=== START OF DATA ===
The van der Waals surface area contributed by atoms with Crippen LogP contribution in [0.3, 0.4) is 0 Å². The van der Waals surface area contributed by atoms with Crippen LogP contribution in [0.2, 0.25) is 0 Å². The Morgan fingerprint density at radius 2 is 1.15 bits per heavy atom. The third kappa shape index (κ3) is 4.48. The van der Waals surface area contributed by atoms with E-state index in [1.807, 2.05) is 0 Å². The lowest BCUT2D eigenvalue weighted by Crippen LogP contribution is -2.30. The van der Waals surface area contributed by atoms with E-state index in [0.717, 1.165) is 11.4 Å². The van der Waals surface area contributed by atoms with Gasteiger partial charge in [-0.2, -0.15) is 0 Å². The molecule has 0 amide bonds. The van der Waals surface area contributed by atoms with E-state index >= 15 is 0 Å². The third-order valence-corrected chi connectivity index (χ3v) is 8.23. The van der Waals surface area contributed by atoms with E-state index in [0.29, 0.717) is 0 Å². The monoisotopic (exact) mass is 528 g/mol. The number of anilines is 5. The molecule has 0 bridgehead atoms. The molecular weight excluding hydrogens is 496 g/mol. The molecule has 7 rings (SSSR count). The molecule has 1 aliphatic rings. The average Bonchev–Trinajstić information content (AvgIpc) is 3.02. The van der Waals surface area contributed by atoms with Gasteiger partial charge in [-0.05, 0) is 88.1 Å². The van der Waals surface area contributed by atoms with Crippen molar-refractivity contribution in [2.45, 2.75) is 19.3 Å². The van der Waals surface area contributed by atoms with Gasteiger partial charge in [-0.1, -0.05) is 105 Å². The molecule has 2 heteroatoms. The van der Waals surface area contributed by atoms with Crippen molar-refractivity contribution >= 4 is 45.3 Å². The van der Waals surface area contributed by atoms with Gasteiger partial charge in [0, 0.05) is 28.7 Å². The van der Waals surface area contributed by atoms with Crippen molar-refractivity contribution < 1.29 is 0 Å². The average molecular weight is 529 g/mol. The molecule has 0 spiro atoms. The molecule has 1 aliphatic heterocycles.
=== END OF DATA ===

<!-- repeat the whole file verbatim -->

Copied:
The van der Waals surface area contributed by atoms with Crippen LogP contribution in [0.3, 0.4) is 0 Å². The van der Waals surface area contributed by atoms with Crippen LogP contribution in [0.2, 0.25) is 0 Å². The Morgan fingerprint density at radius 2 is 1.15 bits per heavy atom. The third kappa shape index (κ3) is 4.48. The van der Waals surface area contributed by atoms with E-state index in [1.807, 2.05) is 0 Å². The lowest BCUT2D eigenvalue weighted by Crippen LogP contribution is -2.30. The van der Waals surface area contributed by atoms with E-state index in [0.717, 1.165) is 11.4 Å². The van der Waals surface area contributed by atoms with Gasteiger partial charge in [-0.2, -0.15) is 0 Å². The molecule has 0 amide bonds. The van der Waals surface area contributed by atoms with E-state index >= 15 is 0 Å². The third-order valence-corrected chi connectivity index (χ3v) is 8.23. The van der Waals surface area contributed by atoms with E-state index in [0.29, 0.717) is 0 Å². The monoisotopic (exact) mass is 528 g/mol. The number of anilines is 5. The molecule has 0 bridgehead atoms. The molecular weight excluding hydrogens is 496 g/mol. The molecule has 7 rings (SSSR count). The molecule has 1 aliphatic rings. The average Bonchev–Trinajstić information content (AvgIpc) is 3.02. The van der Waals surface area contributed by atoms with Gasteiger partial charge in [-0.05, 0) is 88.1 Å². The van der Waals surface area contributed by atoms with Crippen molar-refractivity contribution in [2.45, 2.75) is 19.3 Å². The van der Waals surface area contributed by atoms with Gasteiger partial charge in [-0.1, -0.05) is 105 Å². The molecule has 2 heteroatoms. The van der Waals surface area contributed by atoms with Crippen molar-refractivity contribution >= 4 is 45.3 Å². The van der Waals surface area contributed by atoms with Gasteiger partial charge in [0, 0.05) is 28.7 Å². The van der Waals surface area contributed by atoms with Crippen molar-refractivity contribution < 1.29 is 0 Å². The average molecular weight is 529 g/mol. The molecule has 0 spiro atoms. The molecule has 1 aliphatic heterocycles.